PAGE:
I remember clearly getting that very first package. With the stamp ETC on it and inside a tape holding a terrible print of a remarkable film, Jose Larraz's still hard to find Symptons.
I met a friend around this time to who shared my same obsessions and he was the first one who showed me uncut prints of Fulci's The Beyond and Argento's Tenebrae. We began to trade our monthly orders, each making copies and doubling our collections.
Books on the subject began to come into play, the still indispensable Immoral Tales and also imported British magazines like Flesh and Blood. In the mid 90s Louisville Kentucky got an amazing gift in the store Wild and Woolly Video. We now had a store specializing in these films and I have such fond memories of long conversations with the store's owner Todd and sifting through his new releases and import soundtrack section.
A major change happened in the late 90s that was both a major blessing and a bit of a personal curse. When DVD arrived I don't think anyone would have guessed that it was about to give a legitimate home to many of these once forgotten films. That's precisely what it did and suddenly the precious little secret that many of us held so close was taken from us.
I couldn't believe it at first. That strange moment when I held Anchor Bay's first uncut, widescreen Argento releases still sticks with me. It was a bit like that moment when Jane's Addictions Ritual De Lo Habitual broke, it wasn't ours anymore. I was envious of the people who were going to discover these films on DVD but knew that I had lived through something special in that a lot of the pleasure had been in the hunt and discovery.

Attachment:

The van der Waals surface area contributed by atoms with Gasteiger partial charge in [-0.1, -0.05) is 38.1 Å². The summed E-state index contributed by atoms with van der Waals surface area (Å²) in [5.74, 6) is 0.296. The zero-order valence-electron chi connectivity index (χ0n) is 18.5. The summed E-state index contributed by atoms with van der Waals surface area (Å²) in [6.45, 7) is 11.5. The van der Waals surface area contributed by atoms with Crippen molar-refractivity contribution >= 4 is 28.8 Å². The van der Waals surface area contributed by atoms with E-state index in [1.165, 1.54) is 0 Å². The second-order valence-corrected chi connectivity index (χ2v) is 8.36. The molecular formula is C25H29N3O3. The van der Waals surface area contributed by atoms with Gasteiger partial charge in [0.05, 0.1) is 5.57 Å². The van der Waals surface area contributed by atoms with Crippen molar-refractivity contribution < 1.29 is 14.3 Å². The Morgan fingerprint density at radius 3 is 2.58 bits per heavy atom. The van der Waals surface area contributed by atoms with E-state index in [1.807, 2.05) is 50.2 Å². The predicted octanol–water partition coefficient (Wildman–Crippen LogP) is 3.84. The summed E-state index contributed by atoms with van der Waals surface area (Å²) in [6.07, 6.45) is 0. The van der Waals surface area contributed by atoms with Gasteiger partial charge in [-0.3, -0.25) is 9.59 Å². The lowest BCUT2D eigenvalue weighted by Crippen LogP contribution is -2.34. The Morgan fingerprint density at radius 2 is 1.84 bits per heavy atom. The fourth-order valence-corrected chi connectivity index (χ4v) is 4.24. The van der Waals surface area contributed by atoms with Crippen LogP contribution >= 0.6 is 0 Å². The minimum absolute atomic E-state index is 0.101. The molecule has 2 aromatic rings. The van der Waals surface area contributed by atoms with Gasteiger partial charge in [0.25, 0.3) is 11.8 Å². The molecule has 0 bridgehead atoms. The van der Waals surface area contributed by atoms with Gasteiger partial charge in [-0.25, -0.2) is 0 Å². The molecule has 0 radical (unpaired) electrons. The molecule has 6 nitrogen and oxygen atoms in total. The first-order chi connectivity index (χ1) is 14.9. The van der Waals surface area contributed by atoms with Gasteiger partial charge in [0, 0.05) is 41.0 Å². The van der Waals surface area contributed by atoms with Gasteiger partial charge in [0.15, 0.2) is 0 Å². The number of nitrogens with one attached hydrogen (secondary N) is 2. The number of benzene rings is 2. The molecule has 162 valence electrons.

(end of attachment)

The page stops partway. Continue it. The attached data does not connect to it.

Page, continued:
I'm a bit spoiled at this point, as i think many of us are. We'll complain about the most minor of problems with a new disc. We'll always prove that fans of the fantastique are the most dedicated around because we will know of every missing frame and we'll take personal offense to any cutting of corners. Sometimes I have to remind myself of just how honored I was, before DVD made it so easy, to just see these films in any condition.
I don't order from those companies anymore, I just can't afford it and still keep up with newer dvd re-issues of my favorites. I have now bought Suspiria at least 4 times in different formats since that fateful night at Video Dave's and have no doubt that I'll by it at least a few more before I am gone. I doubt if it will ever feel as special as it did that night though.
Video Dave's closed many years ago, and its once proud building now stands abandoned. Flesh and Blood is no more to my knowledge but thankfully Video Watchdog is still kicking out the jams and changing lives. My trading friend and I lost touch and I live too far away from Wild and Woolly to have my talks with Todd anymore.